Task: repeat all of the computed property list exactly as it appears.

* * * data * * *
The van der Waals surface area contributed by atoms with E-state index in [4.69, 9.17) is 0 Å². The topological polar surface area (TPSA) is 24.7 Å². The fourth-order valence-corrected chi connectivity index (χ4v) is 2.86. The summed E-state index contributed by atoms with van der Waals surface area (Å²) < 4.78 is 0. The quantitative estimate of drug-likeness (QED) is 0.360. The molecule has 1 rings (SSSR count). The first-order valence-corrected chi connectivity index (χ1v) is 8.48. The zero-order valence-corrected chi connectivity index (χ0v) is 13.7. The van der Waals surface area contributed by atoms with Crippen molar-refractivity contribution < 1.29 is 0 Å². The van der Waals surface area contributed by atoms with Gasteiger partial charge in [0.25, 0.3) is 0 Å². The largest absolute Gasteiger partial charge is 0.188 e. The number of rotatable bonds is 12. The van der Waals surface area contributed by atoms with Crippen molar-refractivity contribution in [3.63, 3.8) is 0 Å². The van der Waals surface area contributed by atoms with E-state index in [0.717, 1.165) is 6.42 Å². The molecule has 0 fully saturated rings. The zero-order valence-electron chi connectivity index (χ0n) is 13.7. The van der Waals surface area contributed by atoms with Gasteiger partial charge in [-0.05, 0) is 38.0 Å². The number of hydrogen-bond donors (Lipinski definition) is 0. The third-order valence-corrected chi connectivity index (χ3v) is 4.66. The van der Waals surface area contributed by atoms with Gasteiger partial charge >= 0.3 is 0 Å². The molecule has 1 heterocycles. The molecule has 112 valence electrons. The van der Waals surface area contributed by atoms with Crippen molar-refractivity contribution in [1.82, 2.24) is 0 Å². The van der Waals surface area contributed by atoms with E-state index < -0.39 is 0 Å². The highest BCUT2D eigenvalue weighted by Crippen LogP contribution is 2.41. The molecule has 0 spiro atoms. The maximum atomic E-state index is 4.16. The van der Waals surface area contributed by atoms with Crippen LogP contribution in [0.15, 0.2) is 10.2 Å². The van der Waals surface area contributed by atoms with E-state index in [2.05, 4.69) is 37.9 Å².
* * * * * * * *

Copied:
The van der Waals surface area contributed by atoms with E-state index in [4.69, 9.17) is 0 Å². The topological polar surface area (TPSA) is 24.7 Å². The fourth-order valence-corrected chi connectivity index (χ4v) is 2.86. The summed E-state index contributed by atoms with van der Waals surface area (Å²) < 4.78 is 0. The quantitative estimate of drug-likeness (QED) is 0.360. The molecule has 1 rings (SSSR count). The first-order valence-corrected chi connectivity index (χ1v) is 8.48. The zero-order valence-corrected chi connectivity index (χ0v) is 13.7. The van der Waals surface area contributed by atoms with Crippen molar-refractivity contribution < 1.29 is 0 Å². The van der Waals surface area contributed by atoms with Gasteiger partial charge in [0.25, 0.3) is 0 Å². The largest absolute Gasteiger partial charge is 0.188 e. The number of rotatable bonds is 12. The van der Waals surface area contributed by atoms with Crippen molar-refractivity contribution in [3.63, 3.8) is 0 Å². The van der Waals surface area contributed by atoms with E-state index in [0.717, 1.165) is 6.42 Å². The molecule has 0 fully saturated rings. The zero-order valence-electron chi connectivity index (χ0n) is 13.7. The van der Waals surface area contributed by atoms with Gasteiger partial charge in [-0.05, 0) is 38.0 Å². The number of hydrogen-bond donors (Lipinski definition) is 0. The third-order valence-corrected chi connectivity index (χ3v) is 4.66. The van der Waals surface area contributed by atoms with Gasteiger partial charge >= 0.3 is 0 Å². The molecule has 1 heterocycles. The molecule has 112 valence electrons. The van der Waals surface area contributed by atoms with Crippen molar-refractivity contribution in [1.82, 2.24) is 0 Å². The van der Waals surface area contributed by atoms with E-state index < -0.39 is 0 Å². The highest BCUT2D eigenvalue weighted by Crippen LogP contribution is 2.41. The molecule has 0 spiro atoms. The maximum atomic E-state index is 4.16. The van der Waals surface area contributed by atoms with Crippen LogP contribution in [0.15, 0.2) is 10.2 Å². The van der Waals surface area contributed by atoms with E-state index in [2.05, 4.69) is 37.9 Å².